Leaders demand protection for women and girls affected by conflict
- 28 September 2018
UNITED NATIONS, New York – In the wake of the migration crisis and other humanitarian emergencies, women and girls are experiencing unconscionable trauma. Gender-based violence – including child marriage and forced pregnancy – exploitation, and trafficking often escalate during conflict, threatening the lives and well-being of women and girls around the world.
Women and children account for roughly 75 per cent of those displaced by conflict. About 20 per cent are women of reproductive age.
Maleka Ali was pregnant when violence descended on her home in Taizz, Yemen.
“I was frightened because of the intensity of the war and the explosions,” she told UNFPA. “We fled from Taizz, and I was so scared that I got asthma.”
Ms. Ali’s asthma put her baby, too, at risk of developing health problems.
During conflict and other emergencies, sexual and reproductive health needs are often overlooked. As medical services become disrupted, pregnant women risk life-threatening complications, and women and girls lose access to family planning, exposing them to unwanted pregnancies in perilous conditions.
In Yemen, an estimated 3 million women and girls of childbearing age are in acute need of protection and medical care.
“We are displaced, we are dispersed. Our situation is not normal. We are impoverished. We suffer in every way,” Ms. Ali said.
The trauma women and girls endure during conflict is often compounded by shame and stigma.
“That is why sexual violence is so often employed as a weapon of war,” said UNFPA Executive Director Dr. Natalia Kanem, speaking at an event held on 24 September during the 73rd Session of the United Nations General Assembly. “It’s effective. It destroys lives and unbinds the ties that hold families and communities together.”
The UNFPA-led event, co-sponsored by Denmark, the European Union, South Sudan, the United Kingdom and Yemen, shone a spotlight on the plight of women and girls whose lives have been upended by conflict – particularly in South Sudan and Yemen, where humanitarian needs have surged.
“[The people of] South Sudan have gone through many decades of war,” said Dr. Riek Gai Kok, Minister of Health in South Sudan. “Gender-based violence has become a common thing [during] displacement.”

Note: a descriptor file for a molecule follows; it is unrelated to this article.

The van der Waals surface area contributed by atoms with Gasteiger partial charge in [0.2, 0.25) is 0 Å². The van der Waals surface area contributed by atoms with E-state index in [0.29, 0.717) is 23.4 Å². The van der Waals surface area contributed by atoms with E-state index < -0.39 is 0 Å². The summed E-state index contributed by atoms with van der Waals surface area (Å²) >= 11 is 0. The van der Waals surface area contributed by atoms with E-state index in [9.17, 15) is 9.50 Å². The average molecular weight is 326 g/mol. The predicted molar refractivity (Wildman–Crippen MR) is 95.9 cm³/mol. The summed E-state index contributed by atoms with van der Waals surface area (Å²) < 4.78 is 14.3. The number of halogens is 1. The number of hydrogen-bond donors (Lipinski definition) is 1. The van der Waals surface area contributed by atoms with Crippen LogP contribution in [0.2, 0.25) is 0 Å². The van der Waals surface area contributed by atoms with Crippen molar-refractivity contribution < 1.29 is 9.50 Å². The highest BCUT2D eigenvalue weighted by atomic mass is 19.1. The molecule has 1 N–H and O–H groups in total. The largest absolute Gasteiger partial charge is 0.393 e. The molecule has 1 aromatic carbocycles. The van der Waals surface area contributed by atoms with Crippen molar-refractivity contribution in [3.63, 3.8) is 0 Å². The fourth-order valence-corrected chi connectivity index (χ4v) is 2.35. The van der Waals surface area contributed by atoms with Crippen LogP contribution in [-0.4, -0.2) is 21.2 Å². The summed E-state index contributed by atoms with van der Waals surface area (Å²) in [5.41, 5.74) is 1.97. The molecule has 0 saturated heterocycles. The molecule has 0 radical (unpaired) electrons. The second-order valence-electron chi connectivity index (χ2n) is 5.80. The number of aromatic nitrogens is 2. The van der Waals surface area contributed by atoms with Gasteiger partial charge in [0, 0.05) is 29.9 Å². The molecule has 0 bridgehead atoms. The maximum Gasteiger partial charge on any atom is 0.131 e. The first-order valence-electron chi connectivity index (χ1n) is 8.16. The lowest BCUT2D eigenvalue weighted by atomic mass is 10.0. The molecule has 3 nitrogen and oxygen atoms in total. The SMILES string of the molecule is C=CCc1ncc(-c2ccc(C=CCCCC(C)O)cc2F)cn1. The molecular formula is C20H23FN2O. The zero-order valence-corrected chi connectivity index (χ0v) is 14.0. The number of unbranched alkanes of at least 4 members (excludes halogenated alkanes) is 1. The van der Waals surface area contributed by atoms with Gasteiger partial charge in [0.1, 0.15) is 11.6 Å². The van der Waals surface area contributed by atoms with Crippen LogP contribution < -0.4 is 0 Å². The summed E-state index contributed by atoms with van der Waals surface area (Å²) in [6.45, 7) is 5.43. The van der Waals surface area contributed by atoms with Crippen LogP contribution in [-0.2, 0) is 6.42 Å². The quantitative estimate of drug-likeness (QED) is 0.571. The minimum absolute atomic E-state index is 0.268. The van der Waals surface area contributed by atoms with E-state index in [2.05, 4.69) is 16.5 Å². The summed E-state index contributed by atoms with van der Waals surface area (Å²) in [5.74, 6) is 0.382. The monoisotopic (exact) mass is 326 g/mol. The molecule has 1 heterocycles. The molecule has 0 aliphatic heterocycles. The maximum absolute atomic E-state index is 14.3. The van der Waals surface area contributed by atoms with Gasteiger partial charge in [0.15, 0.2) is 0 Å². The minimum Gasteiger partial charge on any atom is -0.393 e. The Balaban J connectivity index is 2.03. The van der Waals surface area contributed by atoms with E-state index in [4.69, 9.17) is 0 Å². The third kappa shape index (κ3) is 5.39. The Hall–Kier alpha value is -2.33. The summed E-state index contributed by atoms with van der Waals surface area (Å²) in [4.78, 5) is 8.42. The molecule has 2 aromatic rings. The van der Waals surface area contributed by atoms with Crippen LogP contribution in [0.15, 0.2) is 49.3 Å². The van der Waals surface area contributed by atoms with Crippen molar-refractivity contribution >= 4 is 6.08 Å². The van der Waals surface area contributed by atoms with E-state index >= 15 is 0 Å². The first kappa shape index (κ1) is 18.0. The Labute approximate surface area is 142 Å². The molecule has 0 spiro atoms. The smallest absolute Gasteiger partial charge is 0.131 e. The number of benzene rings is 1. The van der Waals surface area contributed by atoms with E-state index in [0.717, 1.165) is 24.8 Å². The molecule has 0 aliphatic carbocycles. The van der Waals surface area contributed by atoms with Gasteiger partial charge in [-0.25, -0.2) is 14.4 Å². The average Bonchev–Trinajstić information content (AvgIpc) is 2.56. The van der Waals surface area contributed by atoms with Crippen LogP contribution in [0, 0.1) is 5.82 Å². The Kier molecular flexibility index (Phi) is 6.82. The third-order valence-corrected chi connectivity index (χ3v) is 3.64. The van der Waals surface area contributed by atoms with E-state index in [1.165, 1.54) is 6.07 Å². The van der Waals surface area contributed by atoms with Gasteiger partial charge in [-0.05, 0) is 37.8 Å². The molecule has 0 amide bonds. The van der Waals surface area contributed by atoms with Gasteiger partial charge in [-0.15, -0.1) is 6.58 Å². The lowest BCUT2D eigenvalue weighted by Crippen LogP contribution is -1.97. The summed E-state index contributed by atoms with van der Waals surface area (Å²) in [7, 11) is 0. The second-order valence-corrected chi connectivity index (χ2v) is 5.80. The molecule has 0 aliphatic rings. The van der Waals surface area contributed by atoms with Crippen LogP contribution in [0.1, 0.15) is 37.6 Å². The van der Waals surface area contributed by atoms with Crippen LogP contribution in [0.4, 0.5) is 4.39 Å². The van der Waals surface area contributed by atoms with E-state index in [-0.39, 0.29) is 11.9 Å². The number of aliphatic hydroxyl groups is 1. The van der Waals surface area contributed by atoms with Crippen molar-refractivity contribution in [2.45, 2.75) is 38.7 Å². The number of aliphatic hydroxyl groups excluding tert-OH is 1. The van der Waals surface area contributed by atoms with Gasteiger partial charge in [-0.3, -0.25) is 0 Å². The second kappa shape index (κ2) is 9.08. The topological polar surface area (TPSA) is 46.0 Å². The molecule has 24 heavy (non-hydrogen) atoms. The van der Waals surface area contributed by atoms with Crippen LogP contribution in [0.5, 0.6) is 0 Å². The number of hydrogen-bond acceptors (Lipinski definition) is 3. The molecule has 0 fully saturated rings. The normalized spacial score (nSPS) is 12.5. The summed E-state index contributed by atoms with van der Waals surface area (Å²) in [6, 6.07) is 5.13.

As the lead UN agency responding to gender-based violence in emergencies, UNFPA is working with the Government and other partners to support facilities that deliver gender-based-violence and sexual and reproductive health services to women and girls affected by conflict.
“Survivors need short-, medium- and long-term support to heal, reintegrate into their communities, overcome stigma and discrimination, and rebuild their lives,” Dr. Kanem stated. “This is vital for peace and for development.”
In Juba, UNFPA is supporting the first one-stop centre for survivors of gender-based violence, which offers comprehensive services ranging from psychosocial to legal support – all under one roof.
Since its establishment roughly eight months ago, the centre has supported nearly 400 women, girls and boys. It has also, through its legal services, aided in the prosecution of 32 gender-based violence cases: Two perpetrators have been convicted to date.
Underscoring the need to scale up and replicate services such as these, leaders at last week's event urged the international community to renew its commitment to protect the sexual and reproductive rights of women and girls – in South Sudan, Yemen and beyond.
“This is about life-saving assistance. And it is about helping women and girls claim the fundamental right of deciding over their own bodies,” said Ulla Tørnæs, Minister for Development Cooperation of Denmark.
The Government of Denmark and the European Union offered more than a commitment of words. They also committed to funding response efforts in South Sudan and Yemen that target the most vulnerable, including women and girls.
“We need to deliver on the promise of meeting basic human rights in crisis situations,” said Crown Princess Mary of Denmark. “If we do, women can become catalysts of change.”